How bad was the cyber attack on Lockheed Martin?
Last week's cyber attack on top US weapons manufacturer Lockheed Martin shows that cyber espionage is evolving and could soon become more of a serious threat to governments and companies.
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Lockheed Martin – one of the world’s biggest military and aerospace companies and the Pentagon's top supplier – came under a “significant and tenacious” cyber attack last week, it has emerged in the past few days. The company said it detected the attack almost immediately and managed to stop it before any critical data was compromised.
Although it appears the attack had limited impact on the Department of Defense, it may indicate that cyber espionage is evolving and could become more of a serious threat to governments and companies in the near future.
“It certainly seems at face value like either a state-sponsored attack, or an attack by well-funded hackers with the intent to market whatever information can be extracted internationally to other governments,” writes Tony Bradley, a PC World columnist. “Malware has evolved from a trivial, script-kiddie nuisance, to a professional crime syndicate, and now into a tool for precision corporate and government espionage.”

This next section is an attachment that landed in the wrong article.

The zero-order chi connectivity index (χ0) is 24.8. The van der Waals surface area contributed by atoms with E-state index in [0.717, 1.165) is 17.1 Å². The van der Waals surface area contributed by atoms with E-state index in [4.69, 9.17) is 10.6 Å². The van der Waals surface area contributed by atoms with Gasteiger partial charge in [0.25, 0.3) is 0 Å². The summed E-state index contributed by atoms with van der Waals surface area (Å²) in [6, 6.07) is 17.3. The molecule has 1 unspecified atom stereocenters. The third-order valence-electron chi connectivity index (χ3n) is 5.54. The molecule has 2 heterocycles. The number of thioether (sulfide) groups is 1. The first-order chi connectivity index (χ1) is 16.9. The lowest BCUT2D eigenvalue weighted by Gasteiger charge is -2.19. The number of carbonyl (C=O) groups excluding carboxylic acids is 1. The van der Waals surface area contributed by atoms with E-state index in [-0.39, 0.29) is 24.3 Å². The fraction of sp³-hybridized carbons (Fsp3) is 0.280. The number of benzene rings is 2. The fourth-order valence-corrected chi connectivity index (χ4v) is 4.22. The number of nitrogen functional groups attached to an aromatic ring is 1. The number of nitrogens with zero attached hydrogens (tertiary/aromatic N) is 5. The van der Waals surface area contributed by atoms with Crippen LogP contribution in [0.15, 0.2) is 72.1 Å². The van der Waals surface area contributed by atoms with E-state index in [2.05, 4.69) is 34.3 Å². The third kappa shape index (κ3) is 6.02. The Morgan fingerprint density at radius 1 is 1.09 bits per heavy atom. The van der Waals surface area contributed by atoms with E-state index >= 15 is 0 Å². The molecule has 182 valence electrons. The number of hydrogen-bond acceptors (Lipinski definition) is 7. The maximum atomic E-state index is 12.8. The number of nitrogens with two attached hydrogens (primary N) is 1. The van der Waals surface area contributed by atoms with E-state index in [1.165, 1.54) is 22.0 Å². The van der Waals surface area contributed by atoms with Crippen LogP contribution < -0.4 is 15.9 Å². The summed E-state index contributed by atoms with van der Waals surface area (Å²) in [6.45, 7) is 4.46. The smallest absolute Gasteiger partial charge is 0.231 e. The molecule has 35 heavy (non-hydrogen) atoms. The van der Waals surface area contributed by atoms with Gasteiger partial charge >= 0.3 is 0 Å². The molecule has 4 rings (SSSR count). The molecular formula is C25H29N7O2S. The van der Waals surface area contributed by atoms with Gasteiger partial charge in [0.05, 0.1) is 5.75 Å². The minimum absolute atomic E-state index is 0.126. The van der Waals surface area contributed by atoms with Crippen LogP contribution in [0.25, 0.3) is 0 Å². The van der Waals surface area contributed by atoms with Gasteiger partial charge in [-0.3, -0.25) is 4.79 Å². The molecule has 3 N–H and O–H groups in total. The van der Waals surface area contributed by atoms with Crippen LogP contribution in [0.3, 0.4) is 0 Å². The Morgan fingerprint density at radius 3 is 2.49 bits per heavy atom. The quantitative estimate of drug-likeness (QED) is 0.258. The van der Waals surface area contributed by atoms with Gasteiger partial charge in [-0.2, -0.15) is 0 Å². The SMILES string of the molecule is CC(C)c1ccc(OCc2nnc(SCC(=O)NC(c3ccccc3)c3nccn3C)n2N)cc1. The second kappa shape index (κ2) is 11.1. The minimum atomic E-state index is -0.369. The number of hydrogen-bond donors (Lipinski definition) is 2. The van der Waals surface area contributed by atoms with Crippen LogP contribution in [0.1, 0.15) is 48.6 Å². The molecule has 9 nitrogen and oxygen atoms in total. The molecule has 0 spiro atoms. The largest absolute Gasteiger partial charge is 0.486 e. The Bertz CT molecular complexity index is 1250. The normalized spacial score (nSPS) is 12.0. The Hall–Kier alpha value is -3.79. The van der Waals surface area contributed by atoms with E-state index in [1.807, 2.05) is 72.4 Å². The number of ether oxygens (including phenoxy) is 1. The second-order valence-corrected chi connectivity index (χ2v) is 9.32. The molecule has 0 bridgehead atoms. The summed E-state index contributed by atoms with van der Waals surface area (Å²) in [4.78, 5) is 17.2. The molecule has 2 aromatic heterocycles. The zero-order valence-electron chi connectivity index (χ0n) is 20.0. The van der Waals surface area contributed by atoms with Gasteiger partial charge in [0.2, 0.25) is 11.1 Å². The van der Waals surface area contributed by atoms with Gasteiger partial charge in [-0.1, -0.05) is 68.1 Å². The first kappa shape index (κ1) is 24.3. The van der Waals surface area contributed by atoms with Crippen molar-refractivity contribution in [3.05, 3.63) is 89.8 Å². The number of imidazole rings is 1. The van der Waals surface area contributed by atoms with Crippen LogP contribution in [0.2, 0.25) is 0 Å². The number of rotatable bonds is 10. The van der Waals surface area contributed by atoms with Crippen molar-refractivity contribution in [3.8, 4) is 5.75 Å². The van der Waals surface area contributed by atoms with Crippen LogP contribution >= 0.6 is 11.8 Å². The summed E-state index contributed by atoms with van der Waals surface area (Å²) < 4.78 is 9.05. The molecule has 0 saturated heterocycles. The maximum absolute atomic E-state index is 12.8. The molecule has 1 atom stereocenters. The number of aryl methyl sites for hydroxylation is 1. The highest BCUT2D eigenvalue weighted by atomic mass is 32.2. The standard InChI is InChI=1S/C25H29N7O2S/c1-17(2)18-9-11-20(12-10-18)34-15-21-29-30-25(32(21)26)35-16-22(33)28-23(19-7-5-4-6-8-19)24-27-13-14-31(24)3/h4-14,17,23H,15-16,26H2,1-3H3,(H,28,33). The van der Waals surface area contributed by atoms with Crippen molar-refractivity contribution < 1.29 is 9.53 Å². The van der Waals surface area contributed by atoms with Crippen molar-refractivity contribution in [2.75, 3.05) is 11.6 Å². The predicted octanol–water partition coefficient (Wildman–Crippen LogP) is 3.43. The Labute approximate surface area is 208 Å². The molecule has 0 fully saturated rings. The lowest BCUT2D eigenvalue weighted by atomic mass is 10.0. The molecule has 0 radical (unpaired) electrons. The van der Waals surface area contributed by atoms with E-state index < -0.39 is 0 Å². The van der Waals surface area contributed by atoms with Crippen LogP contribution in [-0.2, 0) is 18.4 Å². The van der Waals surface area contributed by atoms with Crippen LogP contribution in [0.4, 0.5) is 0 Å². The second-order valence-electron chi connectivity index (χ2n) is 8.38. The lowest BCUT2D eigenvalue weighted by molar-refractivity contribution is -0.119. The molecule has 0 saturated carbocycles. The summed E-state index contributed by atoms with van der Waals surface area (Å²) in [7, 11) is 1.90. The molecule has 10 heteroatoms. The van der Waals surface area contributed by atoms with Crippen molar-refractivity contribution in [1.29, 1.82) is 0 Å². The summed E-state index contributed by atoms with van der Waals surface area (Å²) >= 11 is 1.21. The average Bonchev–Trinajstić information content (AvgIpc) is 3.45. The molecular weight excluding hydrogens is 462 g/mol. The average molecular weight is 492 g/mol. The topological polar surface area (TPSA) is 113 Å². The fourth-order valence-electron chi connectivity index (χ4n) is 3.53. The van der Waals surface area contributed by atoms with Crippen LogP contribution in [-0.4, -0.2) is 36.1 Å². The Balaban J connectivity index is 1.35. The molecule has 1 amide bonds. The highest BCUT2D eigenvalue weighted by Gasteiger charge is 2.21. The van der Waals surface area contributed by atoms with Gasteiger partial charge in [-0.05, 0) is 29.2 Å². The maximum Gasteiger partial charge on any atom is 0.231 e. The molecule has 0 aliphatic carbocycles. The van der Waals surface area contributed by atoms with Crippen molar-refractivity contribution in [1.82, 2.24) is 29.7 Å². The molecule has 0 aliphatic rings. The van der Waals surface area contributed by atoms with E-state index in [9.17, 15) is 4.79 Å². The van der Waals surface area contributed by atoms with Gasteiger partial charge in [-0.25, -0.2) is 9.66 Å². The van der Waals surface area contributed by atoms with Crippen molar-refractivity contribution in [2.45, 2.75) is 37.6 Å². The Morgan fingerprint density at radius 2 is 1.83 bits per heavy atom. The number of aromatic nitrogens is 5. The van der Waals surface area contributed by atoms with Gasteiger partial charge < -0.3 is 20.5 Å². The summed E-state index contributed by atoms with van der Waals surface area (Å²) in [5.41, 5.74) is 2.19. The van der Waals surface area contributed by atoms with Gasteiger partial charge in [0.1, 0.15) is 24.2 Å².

The Defense Department and the Department of Homeland Security are working to determine the extent of the attack and investigating ways to ensure that similar attacks do not happen in the future, reports Radio Free Europe.
“No customer, program, or employee personal data has been compromised,” said Lockheed Martin in a press release on Saturday. “The team continues to work around the clock to restore employee access to the network, while maintaining the highest level of security.”
Aside from acknowledging the attack, which took place on May 21, Lockheed Martin and the US government have provided no details about the incident. It remains unclear where it originated and even Internet security experts with government ties say they have little information about the attack.